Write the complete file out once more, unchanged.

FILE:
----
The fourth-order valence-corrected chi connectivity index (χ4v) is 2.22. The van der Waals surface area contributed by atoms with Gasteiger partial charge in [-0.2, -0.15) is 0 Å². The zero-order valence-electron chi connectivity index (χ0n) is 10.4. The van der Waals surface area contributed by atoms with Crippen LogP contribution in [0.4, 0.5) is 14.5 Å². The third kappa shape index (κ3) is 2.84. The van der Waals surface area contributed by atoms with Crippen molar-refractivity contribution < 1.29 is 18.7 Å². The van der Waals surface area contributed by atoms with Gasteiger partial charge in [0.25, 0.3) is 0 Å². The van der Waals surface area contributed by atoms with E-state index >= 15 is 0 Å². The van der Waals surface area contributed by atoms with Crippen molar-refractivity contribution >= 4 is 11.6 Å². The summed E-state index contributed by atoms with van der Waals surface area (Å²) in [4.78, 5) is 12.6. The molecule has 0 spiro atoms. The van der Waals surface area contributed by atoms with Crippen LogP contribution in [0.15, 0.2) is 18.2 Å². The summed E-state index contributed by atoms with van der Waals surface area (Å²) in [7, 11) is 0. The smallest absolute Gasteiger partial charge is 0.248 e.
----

The fourth-order valence-corrected chi connectivity index (χ4v) is 2.22. The van der Waals surface area contributed by atoms with Gasteiger partial charge in [-0.2, -0.15) is 0 Å². The zero-order valence-electron chi connectivity index (χ0n) is 10.4. The van der Waals surface area contributed by atoms with Crippen LogP contribution in [0.4, 0.5) is 14.5 Å². The third kappa shape index (κ3) is 2.84. The van der Waals surface area contributed by atoms with Crippen molar-refractivity contribution < 1.29 is 18.7 Å². The van der Waals surface area contributed by atoms with Gasteiger partial charge in [0.25, 0.3) is 0 Å². The van der Waals surface area contributed by atoms with E-state index >= 15 is 0 Å². The van der Waals surface area contributed by atoms with Crippen molar-refractivity contribution >= 4 is 11.6 Å². The summed E-state index contributed by atoms with van der Waals surface area (Å²) in [4.78, 5) is 12.6. The molecule has 0 spiro atoms. The van der Waals surface area contributed by atoms with Crippen LogP contribution in [0.15, 0.2) is 18.2 Å². The summed E-state index contributed by atoms with van der Waals surface area (Å²) in [7, 11) is 0. The smallest absolute Gasteiger partial charge is 0.248 e.